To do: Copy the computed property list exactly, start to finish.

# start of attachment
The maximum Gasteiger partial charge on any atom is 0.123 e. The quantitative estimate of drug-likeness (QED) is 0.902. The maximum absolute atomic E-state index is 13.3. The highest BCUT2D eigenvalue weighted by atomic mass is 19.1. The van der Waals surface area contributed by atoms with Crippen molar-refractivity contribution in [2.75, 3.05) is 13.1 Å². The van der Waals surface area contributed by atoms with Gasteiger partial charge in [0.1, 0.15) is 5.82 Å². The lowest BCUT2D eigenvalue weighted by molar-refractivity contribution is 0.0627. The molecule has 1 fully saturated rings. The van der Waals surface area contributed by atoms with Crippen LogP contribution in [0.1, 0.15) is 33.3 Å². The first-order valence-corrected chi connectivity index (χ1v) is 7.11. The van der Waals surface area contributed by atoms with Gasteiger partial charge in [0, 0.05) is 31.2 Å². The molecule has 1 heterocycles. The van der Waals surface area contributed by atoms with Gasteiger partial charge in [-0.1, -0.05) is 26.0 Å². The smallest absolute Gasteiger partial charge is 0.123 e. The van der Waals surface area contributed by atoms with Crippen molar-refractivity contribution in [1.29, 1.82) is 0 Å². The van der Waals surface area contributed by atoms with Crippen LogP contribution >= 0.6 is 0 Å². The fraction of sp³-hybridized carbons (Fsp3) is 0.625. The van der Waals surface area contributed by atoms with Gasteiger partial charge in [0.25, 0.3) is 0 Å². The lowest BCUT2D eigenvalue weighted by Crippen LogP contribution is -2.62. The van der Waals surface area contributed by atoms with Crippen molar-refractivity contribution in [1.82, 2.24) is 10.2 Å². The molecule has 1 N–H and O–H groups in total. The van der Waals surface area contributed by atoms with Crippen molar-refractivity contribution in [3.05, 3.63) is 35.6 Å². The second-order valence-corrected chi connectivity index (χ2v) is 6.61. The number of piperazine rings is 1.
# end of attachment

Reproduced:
The maximum Gasteiger partial charge on any atom is 0.123 e. The quantitative estimate of drug-likeness (QED) is 0.902. The maximum absolute atomic E-state index is 13.3. The highest BCUT2D eigenvalue weighted by atomic mass is 19.1. The van der Waals surface area contributed by atoms with Crippen molar-refractivity contribution in [2.75, 3.05) is 13.1 Å². The van der Waals surface area contributed by atoms with Gasteiger partial charge in [0.1, 0.15) is 5.82 Å². The lowest BCUT2D eigenvalue weighted by molar-refractivity contribution is 0.0627. The molecule has 1 fully saturated rings. The van der Waals surface area contributed by atoms with Crippen LogP contribution in [0.1, 0.15) is 33.3 Å². The first-order valence-corrected chi connectivity index (χ1v) is 7.11. The van der Waals surface area contributed by atoms with Gasteiger partial charge in [0, 0.05) is 31.2 Å². The molecule has 1 heterocycles. The van der Waals surface area contributed by atoms with Gasteiger partial charge in [-0.1, -0.05) is 26.0 Å². The smallest absolute Gasteiger partial charge is 0.123 e. The van der Waals surface area contributed by atoms with Crippen molar-refractivity contribution in [1.29, 1.82) is 0 Å². The van der Waals surface area contributed by atoms with Crippen LogP contribution >= 0.6 is 0 Å². The fraction of sp³-hybridized carbons (Fsp3) is 0.625. The van der Waals surface area contributed by atoms with Gasteiger partial charge in [0.25, 0.3) is 0 Å². The lowest BCUT2D eigenvalue weighted by Crippen LogP contribution is -2.62. The van der Waals surface area contributed by atoms with Crippen molar-refractivity contribution in [1.82, 2.24) is 10.2 Å². The molecule has 1 N–H and O–H groups in total. The van der Waals surface area contributed by atoms with Crippen molar-refractivity contribution in [3.05, 3.63) is 35.6 Å². The second-order valence-corrected chi connectivity index (χ2v) is 6.61. The number of piperazine rings is 1.